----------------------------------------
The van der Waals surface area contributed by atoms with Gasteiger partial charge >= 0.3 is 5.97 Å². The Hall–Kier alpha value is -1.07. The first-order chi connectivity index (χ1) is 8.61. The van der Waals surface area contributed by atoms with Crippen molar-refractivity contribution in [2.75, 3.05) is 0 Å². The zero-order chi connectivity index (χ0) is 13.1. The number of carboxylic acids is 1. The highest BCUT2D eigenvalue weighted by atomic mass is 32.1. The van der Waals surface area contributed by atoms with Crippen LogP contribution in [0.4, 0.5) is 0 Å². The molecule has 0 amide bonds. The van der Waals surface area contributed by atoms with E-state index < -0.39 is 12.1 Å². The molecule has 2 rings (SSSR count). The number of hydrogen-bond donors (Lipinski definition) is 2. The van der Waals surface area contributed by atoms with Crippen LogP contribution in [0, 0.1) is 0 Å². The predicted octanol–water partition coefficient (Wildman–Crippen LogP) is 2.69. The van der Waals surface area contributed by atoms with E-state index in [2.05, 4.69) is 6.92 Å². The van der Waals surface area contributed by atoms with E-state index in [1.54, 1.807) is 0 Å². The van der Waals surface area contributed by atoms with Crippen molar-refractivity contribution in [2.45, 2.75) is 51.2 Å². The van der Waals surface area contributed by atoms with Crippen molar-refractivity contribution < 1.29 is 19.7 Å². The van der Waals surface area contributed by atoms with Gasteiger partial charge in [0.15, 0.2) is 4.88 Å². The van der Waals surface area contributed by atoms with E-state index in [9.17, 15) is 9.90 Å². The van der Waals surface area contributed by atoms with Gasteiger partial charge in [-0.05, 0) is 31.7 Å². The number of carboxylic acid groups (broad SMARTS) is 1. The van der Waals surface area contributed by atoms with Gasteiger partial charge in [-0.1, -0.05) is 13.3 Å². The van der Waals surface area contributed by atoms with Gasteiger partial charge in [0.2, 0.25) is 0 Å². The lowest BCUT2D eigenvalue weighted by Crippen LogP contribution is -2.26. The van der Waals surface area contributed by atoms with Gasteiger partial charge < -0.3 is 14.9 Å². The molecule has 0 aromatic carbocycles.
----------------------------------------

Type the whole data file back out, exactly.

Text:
The van der Waals surface area contributed by atoms with Gasteiger partial charge >= 0.3 is 5.97 Å². The Hall–Kier alpha value is -1.07. The first-order chi connectivity index (χ1) is 8.61. The van der Waals surface area contributed by atoms with Crippen molar-refractivity contribution in [2.75, 3.05) is 0 Å². The zero-order chi connectivity index (χ0) is 13.1. The number of carboxylic acids is 1. The highest BCUT2D eigenvalue weighted by atomic mass is 32.1. The van der Waals surface area contributed by atoms with Crippen LogP contribution in [0.4, 0.5) is 0 Å². The molecule has 0 amide bonds. The van der Waals surface area contributed by atoms with E-state index < -0.39 is 12.1 Å². The molecule has 2 rings (SSSR count). The number of hydrogen-bond donors (Lipinski definition) is 2. The van der Waals surface area contributed by atoms with Crippen LogP contribution in [0, 0.1) is 0 Å². The predicted octanol–water partition coefficient (Wildman–Crippen LogP) is 2.69. The van der Waals surface area contributed by atoms with E-state index in [2.05, 4.69) is 6.92 Å². The van der Waals surface area contributed by atoms with E-state index in [1.54, 1.807) is 0 Å². The van der Waals surface area contributed by atoms with Crippen molar-refractivity contribution in [2.45, 2.75) is 51.2 Å². The van der Waals surface area contributed by atoms with Crippen molar-refractivity contribution < 1.29 is 19.7 Å². The van der Waals surface area contributed by atoms with Gasteiger partial charge in [0.15, 0.2) is 4.88 Å². The van der Waals surface area contributed by atoms with E-state index in [9.17, 15) is 9.90 Å². The van der Waals surface area contributed by atoms with Gasteiger partial charge in [-0.05, 0) is 31.7 Å². The number of carboxylic acid groups (broad SMARTS) is 1. The van der Waals surface area contributed by atoms with Gasteiger partial charge in [-0.1, -0.05) is 13.3 Å². The van der Waals surface area contributed by atoms with Gasteiger partial charge in [0.2, 0.25) is 0 Å². The lowest BCUT2D eigenvalue weighted by Crippen LogP contribution is -2.26. The van der Waals surface area contributed by atoms with Gasteiger partial charge < -0.3 is 14.9 Å². The molecule has 0 aromatic carbocycles.